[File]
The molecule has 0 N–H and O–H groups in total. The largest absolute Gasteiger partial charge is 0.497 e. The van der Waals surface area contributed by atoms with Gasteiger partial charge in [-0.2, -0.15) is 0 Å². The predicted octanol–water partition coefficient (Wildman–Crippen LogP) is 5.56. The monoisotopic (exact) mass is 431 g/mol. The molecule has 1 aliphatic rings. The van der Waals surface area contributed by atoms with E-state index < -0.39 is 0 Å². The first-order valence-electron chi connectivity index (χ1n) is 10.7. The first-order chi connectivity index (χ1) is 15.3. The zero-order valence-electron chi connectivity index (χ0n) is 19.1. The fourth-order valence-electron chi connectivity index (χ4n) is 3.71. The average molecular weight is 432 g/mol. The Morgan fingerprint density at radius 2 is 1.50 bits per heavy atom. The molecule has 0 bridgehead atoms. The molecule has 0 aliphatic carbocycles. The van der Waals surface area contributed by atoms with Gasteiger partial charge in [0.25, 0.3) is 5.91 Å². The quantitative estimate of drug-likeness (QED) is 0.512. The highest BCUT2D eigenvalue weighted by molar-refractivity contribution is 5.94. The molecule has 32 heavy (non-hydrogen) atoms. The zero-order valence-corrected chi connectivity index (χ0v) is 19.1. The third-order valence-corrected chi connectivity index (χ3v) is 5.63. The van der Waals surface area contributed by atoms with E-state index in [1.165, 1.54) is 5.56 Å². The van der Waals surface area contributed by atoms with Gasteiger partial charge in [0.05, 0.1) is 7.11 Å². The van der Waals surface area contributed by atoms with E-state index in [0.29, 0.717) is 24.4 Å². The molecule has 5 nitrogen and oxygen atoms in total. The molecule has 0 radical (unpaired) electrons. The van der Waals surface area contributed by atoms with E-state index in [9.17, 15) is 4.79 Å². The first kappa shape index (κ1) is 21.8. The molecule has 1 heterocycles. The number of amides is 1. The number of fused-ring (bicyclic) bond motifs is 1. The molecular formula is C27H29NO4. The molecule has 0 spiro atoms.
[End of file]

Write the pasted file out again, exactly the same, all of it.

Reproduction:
The molecule has 0 N–H and O–H groups in total. The largest absolute Gasteiger partial charge is 0.497 e. The van der Waals surface area contributed by atoms with Gasteiger partial charge in [-0.2, -0.15) is 0 Å². The predicted octanol–water partition coefficient (Wildman–Crippen LogP) is 5.56. The monoisotopic (exact) mass is 431 g/mol. The molecule has 1 aliphatic rings. The van der Waals surface area contributed by atoms with E-state index < -0.39 is 0 Å². The first-order valence-electron chi connectivity index (χ1n) is 10.7. The first-order chi connectivity index (χ1) is 15.3. The zero-order valence-electron chi connectivity index (χ0n) is 19.1. The fourth-order valence-electron chi connectivity index (χ4n) is 3.71. The average molecular weight is 432 g/mol. The Morgan fingerprint density at radius 2 is 1.50 bits per heavy atom. The molecule has 0 bridgehead atoms. The molecule has 0 aliphatic carbocycles. The van der Waals surface area contributed by atoms with Gasteiger partial charge in [0.25, 0.3) is 5.91 Å². The quantitative estimate of drug-likeness (QED) is 0.512. The highest BCUT2D eigenvalue weighted by molar-refractivity contribution is 5.94. The molecule has 32 heavy (non-hydrogen) atoms. The zero-order valence-corrected chi connectivity index (χ0v) is 19.1. The third-order valence-corrected chi connectivity index (χ3v) is 5.63. The van der Waals surface area contributed by atoms with E-state index in [1.165, 1.54) is 5.56 Å². The van der Waals surface area contributed by atoms with Gasteiger partial charge in [0.05, 0.1) is 7.11 Å². The van der Waals surface area contributed by atoms with E-state index in [0.29, 0.717) is 24.4 Å². The molecule has 5 nitrogen and oxygen atoms in total. The molecule has 0 radical (unpaired) electrons. The van der Waals surface area contributed by atoms with E-state index in [9.17, 15) is 4.79 Å². The first kappa shape index (κ1) is 21.8. The molecule has 1 heterocycles. The number of amides is 1. The number of fused-ring (bicyclic) bond motifs is 1. The molecular formula is C27H29NO4. The molecule has 0 spiro atoms.